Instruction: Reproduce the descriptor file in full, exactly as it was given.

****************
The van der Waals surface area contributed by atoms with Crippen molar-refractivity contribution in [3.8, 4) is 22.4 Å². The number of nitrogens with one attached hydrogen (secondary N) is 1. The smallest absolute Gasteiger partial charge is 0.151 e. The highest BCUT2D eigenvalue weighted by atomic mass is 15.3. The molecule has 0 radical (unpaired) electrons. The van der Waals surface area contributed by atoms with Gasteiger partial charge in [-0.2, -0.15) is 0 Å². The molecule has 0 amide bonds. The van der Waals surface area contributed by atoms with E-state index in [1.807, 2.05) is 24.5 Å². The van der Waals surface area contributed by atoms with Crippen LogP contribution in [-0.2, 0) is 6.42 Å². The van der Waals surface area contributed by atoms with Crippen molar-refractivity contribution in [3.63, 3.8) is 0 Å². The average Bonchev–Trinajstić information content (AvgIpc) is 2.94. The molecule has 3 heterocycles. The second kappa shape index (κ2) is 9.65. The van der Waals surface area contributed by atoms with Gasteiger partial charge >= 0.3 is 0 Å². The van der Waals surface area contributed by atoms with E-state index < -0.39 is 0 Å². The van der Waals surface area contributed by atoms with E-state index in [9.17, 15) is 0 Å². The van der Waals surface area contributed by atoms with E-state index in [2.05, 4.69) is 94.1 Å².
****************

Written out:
The van der Waals surface area contributed by atoms with Crippen molar-refractivity contribution in [3.8, 4) is 22.4 Å². The number of nitrogens with one attached hydrogen (secondary N) is 1. The smallest absolute Gasteiger partial charge is 0.151 e. The highest BCUT2D eigenvalue weighted by atomic mass is 15.3. The molecule has 0 radical (unpaired) electrons. The van der Waals surface area contributed by atoms with Gasteiger partial charge in [-0.2, -0.15) is 0 Å². The molecule has 0 amide bonds. The van der Waals surface area contributed by atoms with E-state index in [1.807, 2.05) is 24.5 Å². The van der Waals surface area contributed by atoms with Crippen LogP contribution in [-0.2, 0) is 6.42 Å². The van der Waals surface area contributed by atoms with Crippen molar-refractivity contribution in [3.63, 3.8) is 0 Å². The average Bonchev–Trinajstić information content (AvgIpc) is 2.94. The molecule has 3 heterocycles. The second kappa shape index (κ2) is 9.65. The van der Waals surface area contributed by atoms with Gasteiger partial charge >= 0.3 is 0 Å². The van der Waals surface area contributed by atoms with E-state index < -0.39 is 0 Å². The van der Waals surface area contributed by atoms with E-state index in [9.17, 15) is 0 Å². The van der Waals surface area contributed by atoms with E-state index in [2.05, 4.69) is 94.1 Å².